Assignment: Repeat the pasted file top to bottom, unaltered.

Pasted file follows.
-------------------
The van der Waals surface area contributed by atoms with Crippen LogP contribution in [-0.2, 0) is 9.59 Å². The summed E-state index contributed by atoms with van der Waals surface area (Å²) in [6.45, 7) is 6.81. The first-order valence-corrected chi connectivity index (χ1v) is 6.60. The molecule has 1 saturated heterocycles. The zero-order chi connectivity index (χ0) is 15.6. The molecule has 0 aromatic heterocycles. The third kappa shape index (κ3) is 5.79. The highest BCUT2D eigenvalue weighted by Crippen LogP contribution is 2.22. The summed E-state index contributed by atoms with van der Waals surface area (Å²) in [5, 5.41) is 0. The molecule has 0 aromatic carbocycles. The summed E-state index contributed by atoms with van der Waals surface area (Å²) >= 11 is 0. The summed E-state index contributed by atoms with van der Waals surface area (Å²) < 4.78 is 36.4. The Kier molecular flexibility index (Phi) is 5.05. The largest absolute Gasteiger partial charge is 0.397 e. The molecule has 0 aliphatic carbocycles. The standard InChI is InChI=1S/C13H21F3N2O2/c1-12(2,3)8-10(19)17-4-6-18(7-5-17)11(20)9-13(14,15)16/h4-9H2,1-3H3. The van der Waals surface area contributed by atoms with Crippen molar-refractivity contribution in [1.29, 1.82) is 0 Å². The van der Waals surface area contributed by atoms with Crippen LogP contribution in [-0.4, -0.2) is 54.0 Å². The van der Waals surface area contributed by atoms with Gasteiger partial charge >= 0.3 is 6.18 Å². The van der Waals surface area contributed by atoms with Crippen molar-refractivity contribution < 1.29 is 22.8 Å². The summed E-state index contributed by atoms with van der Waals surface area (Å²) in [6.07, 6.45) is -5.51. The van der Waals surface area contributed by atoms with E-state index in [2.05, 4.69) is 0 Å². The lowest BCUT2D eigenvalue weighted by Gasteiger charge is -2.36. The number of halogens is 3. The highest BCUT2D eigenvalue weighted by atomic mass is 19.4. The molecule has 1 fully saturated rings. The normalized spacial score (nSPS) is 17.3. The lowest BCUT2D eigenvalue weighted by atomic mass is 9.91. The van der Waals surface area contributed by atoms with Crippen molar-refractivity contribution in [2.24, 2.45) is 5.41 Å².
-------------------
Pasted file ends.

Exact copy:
The van der Waals surface area contributed by atoms with Crippen LogP contribution in [-0.2, 0) is 9.59 Å². The summed E-state index contributed by atoms with van der Waals surface area (Å²) in [6.45, 7) is 6.81. The first-order valence-corrected chi connectivity index (χ1v) is 6.60. The molecule has 1 saturated heterocycles. The zero-order chi connectivity index (χ0) is 15.6. The molecule has 0 aromatic heterocycles. The third kappa shape index (κ3) is 5.79. The highest BCUT2D eigenvalue weighted by Crippen LogP contribution is 2.22. The summed E-state index contributed by atoms with van der Waals surface area (Å²) in [5, 5.41) is 0. The molecule has 0 aromatic carbocycles. The summed E-state index contributed by atoms with van der Waals surface area (Å²) >= 11 is 0. The summed E-state index contributed by atoms with van der Waals surface area (Å²) < 4.78 is 36.4. The Kier molecular flexibility index (Phi) is 5.05. The largest absolute Gasteiger partial charge is 0.397 e. The molecule has 0 aliphatic carbocycles. The standard InChI is InChI=1S/C13H21F3N2O2/c1-12(2,3)8-10(19)17-4-6-18(7-5-17)11(20)9-13(14,15)16/h4-9H2,1-3H3. The van der Waals surface area contributed by atoms with Crippen molar-refractivity contribution in [1.29, 1.82) is 0 Å². The van der Waals surface area contributed by atoms with Crippen LogP contribution in [-0.4, -0.2) is 54.0 Å². The van der Waals surface area contributed by atoms with Gasteiger partial charge >= 0.3 is 6.18 Å². The van der Waals surface area contributed by atoms with Crippen molar-refractivity contribution < 1.29 is 22.8 Å². The summed E-state index contributed by atoms with van der Waals surface area (Å²) in [6.07, 6.45) is -5.51. The van der Waals surface area contributed by atoms with E-state index in [2.05, 4.69) is 0 Å². The lowest BCUT2D eigenvalue weighted by Gasteiger charge is -2.36. The number of halogens is 3. The highest BCUT2D eigenvalue weighted by atomic mass is 19.4. The molecule has 1 fully saturated rings. The normalized spacial score (nSPS) is 17.3. The lowest BCUT2D eigenvalue weighted by atomic mass is 9.91. The van der Waals surface area contributed by atoms with Crippen molar-refractivity contribution in [2.24, 2.45) is 5.41 Å².